“Hey I go by feel
Sometimes it seems like a mystery
I just close my eyes and it comes to me
There’s something I don’t even understand
I just open my heart and it flows right through my hand.”
Blues singer Buddy Guy could be crooning about bead crochet and the tension needed to create a bead crochet necklace in his 2013 release, “I Go By Feel.”
If you’ve never tried crochet, you may not be aware what happens when you pick up a crochet hook and begin to pull thread through a bead. The thread is transferred from one side of the bead to the other via tension and the use of a crochet hook.
Because the crochet hook is longer than a typical needle, it seems cumbersome, difficult to regulate. For those new to the process, threading one bead is okay, two requires concentration and with three, one’s shoulders creep higher, fingers tighten and internal tension starts to get in the way of the work.
The long tool is unfamiliar to most beaders who more easily relate to flexible wire or beading string. When a catch occurs, the tendency is to pull on the thread, forcing it to move in the direction of the pull. Pliable, natural fibers when taxed in this manner stretch. A brittle fiber such as wire, breaks. The crocheted piece that survives looks weird, misshapen and amateurish.
Master craftswomen rarely talk about tension, in part because they feel it. They demonstrate in a smooth, rhythmic style. When their stitches get a bit lax, they tighten automatically. If they crochet too tightly, they consciously relax. It takes practice to go by feel.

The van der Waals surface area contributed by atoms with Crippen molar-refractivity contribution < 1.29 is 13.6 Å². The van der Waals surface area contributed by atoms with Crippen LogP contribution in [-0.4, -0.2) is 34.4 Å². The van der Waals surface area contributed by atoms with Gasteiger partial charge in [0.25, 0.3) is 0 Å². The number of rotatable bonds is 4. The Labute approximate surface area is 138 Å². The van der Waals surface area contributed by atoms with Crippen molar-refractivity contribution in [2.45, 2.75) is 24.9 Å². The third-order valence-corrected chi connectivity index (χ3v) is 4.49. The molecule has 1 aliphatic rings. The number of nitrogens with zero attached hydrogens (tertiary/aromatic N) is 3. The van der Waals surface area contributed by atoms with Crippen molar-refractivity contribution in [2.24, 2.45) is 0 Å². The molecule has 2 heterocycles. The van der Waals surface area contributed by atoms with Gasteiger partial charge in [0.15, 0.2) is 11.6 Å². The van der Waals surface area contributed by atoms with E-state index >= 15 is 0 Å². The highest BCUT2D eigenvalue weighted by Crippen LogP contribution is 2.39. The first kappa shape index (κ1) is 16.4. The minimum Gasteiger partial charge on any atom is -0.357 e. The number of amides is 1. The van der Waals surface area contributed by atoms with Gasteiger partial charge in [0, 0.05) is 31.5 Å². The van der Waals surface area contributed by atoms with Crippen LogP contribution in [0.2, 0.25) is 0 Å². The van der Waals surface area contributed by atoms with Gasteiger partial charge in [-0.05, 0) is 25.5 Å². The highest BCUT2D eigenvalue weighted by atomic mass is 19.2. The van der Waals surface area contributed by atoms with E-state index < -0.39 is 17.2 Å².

The more relaxed you can be, the more even your tension. One secret may be mindfulness. As you crochet, stay present. At the moment of a “catch” pause. Be curious about the problem. Did you pick up only a portion of the thread? Is your loop overly large and caught on a piece of clothing? Could there be a knot in the fiber? The root of the problem, the catch, is nearby.
Tension, defined as the act or process of stretching something tight, is personal. We create it for ourselves by stretching worry across our system. It gets in the way of the work.
When I teach bead crochet, I have a simple exercise to help release tension. Pick up the 50-70 beads set aside for your necklace. Arrange them in order. In the process, we release worry and anxiety and get present to design.
Relaxing to do good bead crochet work makes a huge difference. From that space, I show participants how to hold the crochet hook, make a slip knot and begin.
From there, in the words of Buddy Guy, “I go by feel.”